The concept of an "Internet in a Suitcase" sounds appealing. As governments shut down the Internet and try to squelch uprisings, this suitcase---full of networking tools, devices and open source software---can be deployed to create alternative networks. The logistics of delivering this gear could be tricky.
Welcome to cyberdiplomacy. This shadow Internet is seen as a way to fuel democracy around the world and the State Department has reportedly forked over $2 million to fund a project at the Open Technology Initiative (OTI).
Josh King, a technologist at the OTI, walked through the project on CBS News' What's Trending show. "Open source software that can be installed on wide variety of devices and enabling those devices to connect and create an alternative network even if they can't connect to Internet," said King. The suitcase is a box of suggested equipment that any Internet service provider could deploy in a neighborhood.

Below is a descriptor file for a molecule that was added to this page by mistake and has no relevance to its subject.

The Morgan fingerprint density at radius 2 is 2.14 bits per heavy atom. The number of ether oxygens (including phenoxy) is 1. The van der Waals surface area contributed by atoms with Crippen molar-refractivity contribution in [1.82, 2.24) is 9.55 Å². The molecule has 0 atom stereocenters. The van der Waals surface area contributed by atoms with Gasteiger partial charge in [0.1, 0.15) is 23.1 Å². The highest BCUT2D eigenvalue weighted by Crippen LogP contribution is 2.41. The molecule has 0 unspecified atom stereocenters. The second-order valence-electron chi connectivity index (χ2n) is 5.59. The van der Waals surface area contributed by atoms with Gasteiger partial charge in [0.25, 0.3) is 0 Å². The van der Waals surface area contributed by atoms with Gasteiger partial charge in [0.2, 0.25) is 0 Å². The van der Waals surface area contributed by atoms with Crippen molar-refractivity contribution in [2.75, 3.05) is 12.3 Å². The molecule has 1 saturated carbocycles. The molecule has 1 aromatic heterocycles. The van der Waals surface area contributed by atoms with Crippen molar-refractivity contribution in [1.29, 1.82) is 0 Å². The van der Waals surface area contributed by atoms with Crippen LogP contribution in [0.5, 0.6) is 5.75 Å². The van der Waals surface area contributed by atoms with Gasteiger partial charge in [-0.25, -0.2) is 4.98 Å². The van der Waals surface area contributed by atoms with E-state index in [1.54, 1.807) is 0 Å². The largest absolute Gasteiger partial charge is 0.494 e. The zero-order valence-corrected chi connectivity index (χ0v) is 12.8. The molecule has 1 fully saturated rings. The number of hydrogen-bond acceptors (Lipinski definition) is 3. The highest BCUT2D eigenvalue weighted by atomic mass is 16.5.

But the big question is whether this Internet in a Suitcase effort could really work. For starters, the U.S. would still have to get this gear to leaders of an uprising. It's also pretty clear that the home government, say Syria, would be looking for these device deliveries. How exactly would these deliverables be protected? And if the military is the answer doesn't that risk dropping the U.S. into another conflict? Like all big ideas, this effort is worth tracking, but the technology is only one part of the equation. The logistics will make or break these efforts.